Josh Greenbaum, principal, Enterprise Applications Consulting

Few new initiatives: 2011 is going to be a year where SAP starts fulfilling a whole lot of promises; it’s not necessarily going to be a year where we see new strategies as much as we’ll see SAP make good on a whole set of strategies and initiatives they’ve been talking about for the better part of 2010.

Business ByDesign:  I think Business ByDesign is going to be very significant. What’s going to be interesting is how successful SAP is at selling into the installed base of very large enterprise customers.  There’s an enormous marketplace for subsidiaries and smaller operating entities of these large enterprise customers. If SAP can do that successfully, they’re going to gain an enormous amount of credibility for Business ByDesign.

Ray Wang, principal analyst & CEO, Constellation Research

Acquisitions: It is not inconceivable that SAP will make some acquisitions in the cloud space. For SAP to achieve the (revenue) numbers executives told Wall Street they’ll achieve in the cloud, they’ll have to make some acquisitions. SAP could do a roll-up of all the vendors that are around, or it could try to take out someone as large as Salesforce. Or it could take out a platform vendor like EMC for VMWare and do something with it. 

SAP is going to buy someone in social. It’s already made the investment in mobile; it’s already made the investment in cloud, though it might make some more acquisitions. It has the investment in analytics.  What SAP is missing right now is social software, like a Jive or a Lithium Technologies, something that has the social pieces that are very important.

Kevin Benedict, CEO and founder, Netcentric Strategies

Sybase: I believe [SAP’s promise of a unified mobility platform with a software development kit to all SAP ecosystem partners and customers by May 2011] is going to be a huge trigger point. It will mean many additional systems integrators and software companies will want to standardize on the Sybase Unwired Platform. SAP says it has over 90,000 customers and over 70% of the world’s gross national product goes through an SAP system. Because of that, you have all of these software development houses that can say, “You know what? We could look at other mobility platforms but if we support, and just embed, the Sybase Unwired Platform in our own software, that gives us access to those users.”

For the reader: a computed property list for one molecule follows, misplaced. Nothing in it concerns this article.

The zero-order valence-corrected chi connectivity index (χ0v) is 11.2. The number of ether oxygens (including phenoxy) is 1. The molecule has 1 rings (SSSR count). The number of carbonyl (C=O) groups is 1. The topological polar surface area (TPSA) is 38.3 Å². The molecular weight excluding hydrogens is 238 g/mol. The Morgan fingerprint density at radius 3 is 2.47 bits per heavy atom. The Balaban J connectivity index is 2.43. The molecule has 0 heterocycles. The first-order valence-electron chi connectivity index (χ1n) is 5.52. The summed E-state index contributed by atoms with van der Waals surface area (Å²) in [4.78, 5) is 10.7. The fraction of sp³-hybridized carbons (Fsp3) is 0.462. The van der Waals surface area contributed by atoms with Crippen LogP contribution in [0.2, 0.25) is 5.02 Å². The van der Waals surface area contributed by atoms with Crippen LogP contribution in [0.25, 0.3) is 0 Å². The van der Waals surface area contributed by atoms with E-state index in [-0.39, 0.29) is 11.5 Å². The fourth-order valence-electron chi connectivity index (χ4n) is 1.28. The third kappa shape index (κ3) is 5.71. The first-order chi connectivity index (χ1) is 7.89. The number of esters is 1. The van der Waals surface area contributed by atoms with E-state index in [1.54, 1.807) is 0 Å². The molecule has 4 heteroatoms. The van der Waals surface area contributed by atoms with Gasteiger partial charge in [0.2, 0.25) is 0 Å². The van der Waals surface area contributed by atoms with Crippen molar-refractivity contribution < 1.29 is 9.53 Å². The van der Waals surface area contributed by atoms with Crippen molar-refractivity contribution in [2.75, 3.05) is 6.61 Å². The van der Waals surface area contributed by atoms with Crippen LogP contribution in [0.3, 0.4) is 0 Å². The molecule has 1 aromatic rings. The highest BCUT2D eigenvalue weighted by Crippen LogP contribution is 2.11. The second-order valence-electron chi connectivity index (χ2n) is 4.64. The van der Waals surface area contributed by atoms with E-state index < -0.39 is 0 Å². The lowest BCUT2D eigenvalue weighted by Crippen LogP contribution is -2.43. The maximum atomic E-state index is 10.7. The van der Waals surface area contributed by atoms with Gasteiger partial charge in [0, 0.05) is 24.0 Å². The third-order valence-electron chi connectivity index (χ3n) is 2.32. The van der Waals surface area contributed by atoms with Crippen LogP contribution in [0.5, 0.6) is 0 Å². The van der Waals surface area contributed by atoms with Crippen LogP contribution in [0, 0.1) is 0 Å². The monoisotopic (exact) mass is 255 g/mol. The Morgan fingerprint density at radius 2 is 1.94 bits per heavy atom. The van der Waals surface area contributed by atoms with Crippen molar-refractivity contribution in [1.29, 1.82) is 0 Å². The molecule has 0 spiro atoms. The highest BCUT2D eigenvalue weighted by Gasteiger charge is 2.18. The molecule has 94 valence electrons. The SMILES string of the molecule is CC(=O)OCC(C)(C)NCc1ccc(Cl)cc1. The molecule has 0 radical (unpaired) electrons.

More sophisticated mobile apps: For the last couple of years, you’ve had just a huge upswing in the number of mobile application developers. Even at SAP Sapphire last year you had a huge number of little tiny companies nobody’s heard about creating what’s called instant value apps or mobile micro apps. Those are basically just GUIs [graphical user interfaces] that are able to query and receive data back and forth from an SAP Workflow. You’re going to see a lot of that go away. You’re going to see a convergence around real value and extending complex business processes out into the world of mobility. Even (SAP co-CEO) Jim Hagemann Snabe said this at the SAP Influencers Summit. He said the first wave of mobility, 1.0, allowed people access to existing SAP processes. Mobility 2.0 is going to be about creating new business processes made possible because of mobility.